Paston Heritage Society celebrates the return of a rare 1454 Paston Letter

A society preserving the history of a north Norfolk village has been celebrating the return of a rare 15th century letter to the region, after fears it would leave the county forever.

The Paston Heritage Society visited the Norfolk Record Office recently to welcome the Fastolf letter at its presentation in Norwich.

The bid to keep the letter local was won in June after the record office successfully bid on the unique 1454 Paston Letter which went on sale at Christie's London auction rooms.

It came from the private collection of Great Yarmouth historian Charles John Palmer and a note records its purchase in 1839 for two guineas.

Seven lines long, the Fastolf letter was sent by former Caister Castle owner Sir John Fastolf to his lawyer John Paston and is penned by Sir John's secretary William Worcester.


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It reveals a threat to sue a prior for rent owed after occupying land within his Hellesdon manor on the outskirts of Norwich.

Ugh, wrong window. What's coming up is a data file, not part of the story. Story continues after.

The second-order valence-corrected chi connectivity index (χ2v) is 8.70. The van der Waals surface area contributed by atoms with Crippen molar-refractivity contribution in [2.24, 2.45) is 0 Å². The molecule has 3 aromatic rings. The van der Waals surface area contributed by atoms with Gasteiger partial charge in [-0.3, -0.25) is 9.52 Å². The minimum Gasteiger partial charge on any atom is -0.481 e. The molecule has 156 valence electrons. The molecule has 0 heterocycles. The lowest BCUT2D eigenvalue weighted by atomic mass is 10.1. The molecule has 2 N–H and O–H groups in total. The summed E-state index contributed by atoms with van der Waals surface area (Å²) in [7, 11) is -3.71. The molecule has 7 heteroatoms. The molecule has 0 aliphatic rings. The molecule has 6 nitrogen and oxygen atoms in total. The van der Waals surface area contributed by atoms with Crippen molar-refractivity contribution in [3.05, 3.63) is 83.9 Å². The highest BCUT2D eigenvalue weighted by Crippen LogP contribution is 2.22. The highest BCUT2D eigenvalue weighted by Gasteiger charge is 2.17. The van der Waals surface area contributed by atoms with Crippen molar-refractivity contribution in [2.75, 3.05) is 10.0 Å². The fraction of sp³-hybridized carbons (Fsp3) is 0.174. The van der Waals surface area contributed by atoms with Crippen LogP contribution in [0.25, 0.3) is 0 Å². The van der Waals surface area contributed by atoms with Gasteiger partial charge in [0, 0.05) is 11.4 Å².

The Pastons were the first recorded family to write to each other in English on paper and the letters are a collection consisting of their correspondence between the years 1422 and 1509.

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Most of the letters, which include state papers and documents which reflect the general condition of England during that period, are kept at the British Library, Bodleian Library and Cambridge University Library.

Speaking in June, Christie's press officer Dernagh O'Leary said the Fastolf letter sold at auction for �3,000.

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